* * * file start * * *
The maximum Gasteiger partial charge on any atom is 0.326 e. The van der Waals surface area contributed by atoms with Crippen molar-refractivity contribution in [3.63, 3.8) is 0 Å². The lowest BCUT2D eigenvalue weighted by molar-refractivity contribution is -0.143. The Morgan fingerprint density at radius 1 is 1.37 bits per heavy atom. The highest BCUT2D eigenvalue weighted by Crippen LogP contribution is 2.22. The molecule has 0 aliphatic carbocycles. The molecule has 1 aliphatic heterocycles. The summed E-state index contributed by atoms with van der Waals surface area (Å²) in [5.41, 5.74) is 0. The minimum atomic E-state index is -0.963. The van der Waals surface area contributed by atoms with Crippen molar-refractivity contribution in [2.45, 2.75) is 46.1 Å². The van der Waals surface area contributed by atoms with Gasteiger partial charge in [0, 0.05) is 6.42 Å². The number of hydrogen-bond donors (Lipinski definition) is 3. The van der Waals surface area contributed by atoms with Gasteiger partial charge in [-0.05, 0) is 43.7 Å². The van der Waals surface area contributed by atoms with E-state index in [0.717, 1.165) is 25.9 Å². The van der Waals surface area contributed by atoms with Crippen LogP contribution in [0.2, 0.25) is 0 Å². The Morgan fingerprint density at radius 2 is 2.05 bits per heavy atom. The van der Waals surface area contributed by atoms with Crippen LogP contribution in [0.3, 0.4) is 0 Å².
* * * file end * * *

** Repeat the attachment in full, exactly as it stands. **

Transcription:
The maximum Gasteiger partial charge on any atom is 0.326 e. The van der Waals surface area contributed by atoms with Crippen molar-refractivity contribution in [3.63, 3.8) is 0 Å². The lowest BCUT2D eigenvalue weighted by molar-refractivity contribution is -0.143. The Morgan fingerprint density at radius 1 is 1.37 bits per heavy atom. The highest BCUT2D eigenvalue weighted by Crippen LogP contribution is 2.22. The molecule has 0 aliphatic carbocycles. The molecule has 1 aliphatic heterocycles. The summed E-state index contributed by atoms with van der Waals surface area (Å²) in [5.41, 5.74) is 0. The minimum atomic E-state index is -0.963. The van der Waals surface area contributed by atoms with Crippen molar-refractivity contribution in [2.45, 2.75) is 46.1 Å². The van der Waals surface area contributed by atoms with Gasteiger partial charge in [0, 0.05) is 6.42 Å². The number of hydrogen-bond donors (Lipinski definition) is 3. The van der Waals surface area contributed by atoms with Gasteiger partial charge in [-0.05, 0) is 43.7 Å². The van der Waals surface area contributed by atoms with E-state index in [0.717, 1.165) is 25.9 Å². The van der Waals surface area contributed by atoms with Crippen LogP contribution in [0.2, 0.25) is 0 Å². The Morgan fingerprint density at radius 2 is 2.05 bits per heavy atom. The van der Waals surface area contributed by atoms with Crippen LogP contribution in [0.3, 0.4) is 0 Å².